Hello again. Today, I thought I’d take a discursive journey around the interrelationships between the so-called ‘Aztec Renaissance’ of the post-revolutionary period in México: the attempted return to pre-conquest Indian musical practices: a somewhat non-authentic subjective evocation of the remote past (i.e., there aren’t any records to establish authenticity of Aztec musical culture), in relation to the rise of patriotic fervour in nationalist music in this period which drew on real or imagined impressions of Indian and mestizo cultures.
I begin with a disclaimer. As you probably know, these posts are predominantly about annotating the creative compositional journey in adapting Béa Gonzalez’s wonderfully evocative novel, ‘The Mapmaker’s Opera’ (Thomas Dunne Books, 2005) into a musical stage version.
The musical composition journey started out with a detailed investigation into Flamenco (especially the Siguiriya) – a lengthy and quite humbling investigation into learning to adapt my classical guitar training and technique (see the early posts) – then followed by my current immersion in unraveling the idioms of ‘Mariachi’ music and, finally, in the not too distant future, we’ll look into those aspects of Aztec and Mayan musical cultures that we can glean from the very limited sources available.
This is not an academic exercise in research per se, but a recognition that composing within different musical styles necessitates some effort in understanding the milieu being appropriated for such dramatic purpose and intent as required in each scene. Consequently, I am not trying to be ethnomusicologically precise (at least not to the detriment of the lyrics and/or book) but merely attempting to provide an appropriate evocation of the period and setting of the novel’s stage adaptation.
Most of the information in this series of posts come from the following sources:
Apel. Paul. H. (1958). Music of the Americas, North and South. N.Y.: Vantage Press, Inc.
Pan American Union. (n.d.). Music of Latin Americas. Division of Musical Arts. (originally published In Literature, Arts and Music of the Club and Study Series. 1942, III. No. 3.)
http://www.mariachieducationresources.com/ (The web site of Laura Sobrino in Los Angeles) – an invaluable resource on all things ‘mariachi’.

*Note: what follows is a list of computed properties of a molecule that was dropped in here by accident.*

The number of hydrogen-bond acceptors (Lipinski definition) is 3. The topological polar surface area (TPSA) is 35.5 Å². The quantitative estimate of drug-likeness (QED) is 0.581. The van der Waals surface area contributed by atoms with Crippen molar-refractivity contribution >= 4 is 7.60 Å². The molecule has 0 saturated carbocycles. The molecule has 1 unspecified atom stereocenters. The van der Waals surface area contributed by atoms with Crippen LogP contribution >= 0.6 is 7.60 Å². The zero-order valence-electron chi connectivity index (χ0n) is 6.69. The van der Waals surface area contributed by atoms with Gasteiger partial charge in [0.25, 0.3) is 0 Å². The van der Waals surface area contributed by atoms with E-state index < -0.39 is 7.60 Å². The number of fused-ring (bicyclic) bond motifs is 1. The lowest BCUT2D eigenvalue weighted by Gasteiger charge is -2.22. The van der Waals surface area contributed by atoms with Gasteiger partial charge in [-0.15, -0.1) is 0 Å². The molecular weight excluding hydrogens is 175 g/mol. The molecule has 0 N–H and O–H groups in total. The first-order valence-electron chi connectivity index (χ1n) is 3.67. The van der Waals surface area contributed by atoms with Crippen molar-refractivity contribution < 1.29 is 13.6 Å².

It is also worth noting that in the last few days, UNESCO’s Intangible Cultural Heritage list has added both Mariachi Music and the doleful Fado songs of Portugal to it. I mention this because, akin to the loss of natural species underlying the narrative of Béa’s novel, promulgating the future of indigenous musical forms; their artists and creators, is so very important in this world in which we live.
The characteristic dance of the Yucatán is the Jarana (merry patter) and the words sung are often in the Mayan language. It comes close to the melodic-rhythmic foundation of ancient Mexican songs. Ancient tunes of the Mayas, Toltecs and Aztecs; existing before the Conquest, were based on the 5-tone scale, something like this: A C D E G. This is important, because the Musical will open with music derived from this scale.
Interestingly enough, Cue 3 (‘Sunday in the Square’) which I have just finished composing for the Musical, actually makes extensive use of the ‘Son Jaliscience’ form which alternates between 6/8 and 3/4 time and has a really amazing bass line structure to it.
From the academic perspective, the composer, Manuel Ponce (1882-1948) is considered the pioneer of nationalism in México, having systematically investigated and used all types of mestizo folk music (corrido, jarabe, huapango son etc.). He also, by and by, wrote a very fine Concerto for Guitar (‘Concerto del sur’ from 1941). See the video excerpt below.
Andrés Segovia performing the first movement of ‘Concerto de sur’
Carlos Chávez (1899-1978) the most influential early 20th-Century Mexican composer, has been particularly successful in assimilating elements of music based on ancient indigenous music. In his works of Ámerindian character, such as ‘Los cuatro soles’, ‘Sinfonía India, or in his most abstract compositions, such as his last three symphonies (great pieces not nearly enough performed by the way) his highly personal style and Mexican identity appear so intimately connected that his music has been described as ‘profoundly non-European’. Chavez also had a career as a conductor, founding the Orquesta Sinfónica de México in 1928.
Next in the series will be an overview of other Mexican composers of note from throughout the 20th-Century.